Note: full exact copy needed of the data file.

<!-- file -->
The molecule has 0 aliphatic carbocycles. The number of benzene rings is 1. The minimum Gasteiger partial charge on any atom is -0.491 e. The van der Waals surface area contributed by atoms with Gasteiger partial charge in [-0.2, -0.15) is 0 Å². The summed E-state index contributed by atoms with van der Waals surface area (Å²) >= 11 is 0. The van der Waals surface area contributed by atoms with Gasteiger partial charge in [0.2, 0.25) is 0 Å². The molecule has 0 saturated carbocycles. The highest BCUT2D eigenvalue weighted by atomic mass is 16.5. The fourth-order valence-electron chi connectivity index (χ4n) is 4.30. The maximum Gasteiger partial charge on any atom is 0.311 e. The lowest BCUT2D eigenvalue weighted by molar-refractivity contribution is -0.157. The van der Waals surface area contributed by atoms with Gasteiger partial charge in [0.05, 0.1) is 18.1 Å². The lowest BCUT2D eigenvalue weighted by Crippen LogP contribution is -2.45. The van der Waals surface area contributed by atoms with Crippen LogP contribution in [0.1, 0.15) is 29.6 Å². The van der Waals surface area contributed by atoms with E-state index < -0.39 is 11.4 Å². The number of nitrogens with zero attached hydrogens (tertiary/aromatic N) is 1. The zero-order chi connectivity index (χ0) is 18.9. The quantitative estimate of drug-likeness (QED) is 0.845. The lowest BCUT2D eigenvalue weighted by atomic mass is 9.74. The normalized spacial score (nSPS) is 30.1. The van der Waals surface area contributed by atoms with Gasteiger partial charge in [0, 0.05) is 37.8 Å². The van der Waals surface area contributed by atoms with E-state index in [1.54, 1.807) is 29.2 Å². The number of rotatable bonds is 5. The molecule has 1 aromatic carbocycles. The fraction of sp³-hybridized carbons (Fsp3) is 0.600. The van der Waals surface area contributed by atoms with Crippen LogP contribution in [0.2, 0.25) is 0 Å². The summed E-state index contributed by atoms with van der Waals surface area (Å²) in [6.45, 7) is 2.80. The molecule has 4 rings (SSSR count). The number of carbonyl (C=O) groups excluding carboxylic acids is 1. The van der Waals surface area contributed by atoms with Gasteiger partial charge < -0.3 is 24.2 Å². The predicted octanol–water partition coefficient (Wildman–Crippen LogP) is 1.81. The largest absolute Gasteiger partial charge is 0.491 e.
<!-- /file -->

The molecule has 0 aliphatic carbocycles. The number of benzene rings is 1. The minimum Gasteiger partial charge on any atom is -0.491 e. The van der Waals surface area contributed by atoms with Gasteiger partial charge in [-0.2, -0.15) is 0 Å². The summed E-state index contributed by atoms with van der Waals surface area (Å²) >= 11 is 0. The van der Waals surface area contributed by atoms with Gasteiger partial charge in [0.2, 0.25) is 0 Å². The molecule has 0 saturated carbocycles. The highest BCUT2D eigenvalue weighted by atomic mass is 16.5. The fourth-order valence-electron chi connectivity index (χ4n) is 4.30. The maximum Gasteiger partial charge on any atom is 0.311 e. The lowest BCUT2D eigenvalue weighted by molar-refractivity contribution is -0.157. The van der Waals surface area contributed by atoms with Gasteiger partial charge in [0.05, 0.1) is 18.1 Å². The lowest BCUT2D eigenvalue weighted by Crippen LogP contribution is -2.45. The van der Waals surface area contributed by atoms with Crippen LogP contribution in [0.1, 0.15) is 29.6 Å². The van der Waals surface area contributed by atoms with E-state index < -0.39 is 11.4 Å². The number of nitrogens with zero attached hydrogens (tertiary/aromatic N) is 1. The zero-order chi connectivity index (χ0) is 18.9. The quantitative estimate of drug-likeness (QED) is 0.845. The lowest BCUT2D eigenvalue weighted by atomic mass is 9.74. The normalized spacial score (nSPS) is 30.1. The van der Waals surface area contributed by atoms with Gasteiger partial charge in [0, 0.05) is 37.8 Å². The van der Waals surface area contributed by atoms with E-state index in [1.54, 1.807) is 29.2 Å². The number of rotatable bonds is 5. The molecule has 1 aromatic carbocycles. The fraction of sp³-hybridized carbons (Fsp3) is 0.600. The van der Waals surface area contributed by atoms with Crippen LogP contribution in [0.2, 0.25) is 0 Å². The summed E-state index contributed by atoms with van der Waals surface area (Å²) in [6.45, 7) is 2.80. The molecule has 4 rings (SSSR count). The number of carbonyl (C=O) groups excluding carboxylic acids is 1. The van der Waals surface area contributed by atoms with Gasteiger partial charge < -0.3 is 24.2 Å². The predicted octanol–water partition coefficient (Wildman–Crippen LogP) is 1.81. The largest absolute Gasteiger partial charge is 0.491 e.